The following is an excerpt from Serious Straw Bale: A Home Construction Guide for All Climates by Michel Bergeron and Paul Lacinski. It has been adapted for the Web.
As an alternative to conventional roofing, the idea of a green cover over a house can be very attractive. You might choose a living roof for aesthetic reasons, or to help buffer the building from the heat of summer sun, to grow flowers, herbs, or other edibles, or simply to blend the house with its environment. Covering a roof with soil may be the most natural way of not wasting the earth removed by the imprint of a new house. Take the turf or sod removed from the ground while excavating and put it back on your roof; instead of robbing the earth of its potential lifeproducing surface you will actually contribute to the planet’s life equilibrium, which is increasingly debilitated by the constant spread of asphalt roads, parking lots, and tar-covered roofs. Putting your local soil back on the roof is like a lung transplant for your environment.
Sod- or turf-covered living roofs will last almost indefinitely if laid over good-quality waterproofing membranes; in turn, they will prolong the life of the membrane by protecting it from sunlight and weather.
Sod or turf roofs and other living roofs don’t differ much in the way they are built up. They are quite simple to construct. Build a low-pitched roof frame, cover it with a solid deck, stick on a waterproofing membrane, and lay the organic material on top of the membrane. Little maintenance will be needed over the years to turn it either into a rooftop garden or a long-lasting shaggy blanket.
Archibio developed another living roof system. A basic substrate made of second-quality straw bales, laid side by side with the twines cut to loosen the straw, is placed on top of the water-proof membrane. Then a thin coat of manure, compost, leaves, or any other organic material is spread over the surface and left to grow on its own, or planted with edibles and flowers. The only maintenance required, besides the usual gardening work, is to add more straw periodically as the original layer decomposes and becomes thinner.
The temperature moderating effect caused by 5 to 6 inches of earth on the roof helps keep a house cooler in summer and warmer in winter, especially in extreme climates; 14 inches of decomposing straw will have the same effect while adding some insulation for a while. Such roofs are therefore a prime choice for cold-climate houses built with a high degree of insulation for maximum comfort.
The wind and noise protection qualities of a living roof are also worth considering in specific environments. A city house built with bales and covered with an organic roof will become a peaceful retreat at any time of day, even in areas with dense traffic. On particularly windy sites, such a roof anchors the house to the ground physically as well as visually.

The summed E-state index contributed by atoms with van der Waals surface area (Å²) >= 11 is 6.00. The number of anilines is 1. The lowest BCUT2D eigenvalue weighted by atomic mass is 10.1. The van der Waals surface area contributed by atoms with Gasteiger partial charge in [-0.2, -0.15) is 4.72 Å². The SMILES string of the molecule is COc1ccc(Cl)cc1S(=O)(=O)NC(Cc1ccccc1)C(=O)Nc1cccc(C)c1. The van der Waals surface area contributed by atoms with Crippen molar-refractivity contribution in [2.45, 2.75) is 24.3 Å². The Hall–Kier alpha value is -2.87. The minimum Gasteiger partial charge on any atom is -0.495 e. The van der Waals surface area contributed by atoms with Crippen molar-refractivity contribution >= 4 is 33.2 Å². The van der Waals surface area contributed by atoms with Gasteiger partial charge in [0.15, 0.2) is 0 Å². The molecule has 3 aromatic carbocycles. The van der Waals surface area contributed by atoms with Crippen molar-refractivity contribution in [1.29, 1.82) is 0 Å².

Durable roofing membranes such as EPDM, Hypalon, neoprene, PVC, or modified bitumen are the best choices for low-pitched roofs. In conventional construction, these are left exposed to weather. Although they have some type of protective coating, they will nevertheless slowly but surely degrade under ultraviolet light exposure, and some of them will also erode over time from continuous heavy rains and ice buildups. In both cases the protective coat of organic matter will considerably increase their life expectancy.
Using a much lighter growing medium than soil, with enough volume for plant roots to stay healthy, was the origin of Archibio’s straw bale concept. Earth, the original base material for sod roofs, is ten times heavier per volume than baled straw. Moisture impregnated composted straw was tested to weigh approximately 30 pounds per cubic foot, while moist earth ranges in the vicinity of 100 pounds per cubic foot. With the addition of compost or manure on top, the straw roof will weigh a little less than the 5 to 6 inches of sod roof. It also seems to give more protection to roots in the winter because of its greater volume.
An interesting alternative to both of these heavy systems would be to lay down 4-inch-thick flakes of straw. That wouldn’t add more than 10 pounds per square foot to the whole structure, and it would still protect the membrane while offering the same natural look.
The main drawback of building a heavy roof is the additional 50 to 60 pounds per square foot that the structure will have to support. This
might be too much on certain load-bearing walls and designs, so the bearing capacities will have to be thoroughly investigated. The need to shore up the structure would obviously increase the building costs, so that prospect should be crossevaluated with the positive aspects of the roof.
Although it may be reduced to a minimum, some seasonal maintenance will be required on a living roof. The type of maintenance will depend on the degree of refinement you want in the appearance of the roof. All the usual activities associated with gardening—weeding, watering, mulching—will be required if your roof is going to be some kind of garden. Otherwise you just need to keep a sufficient cover by periodically adding some material to the original layer. At worst, if no maintenance is performed, the membrane might eventually become exposed, as it would have been if not covered at all.
The last disadvantage derives not from the performance of your organic roof, but rather from your relationship with your neighbors. Social conformity may be something to consider in some areas. Taste and common sense may also be a factor in deciding whether such a roof will look completely out of place in a given site. If you go forward with a living roof, your design should emphasize integrating the building into its surrounding environment.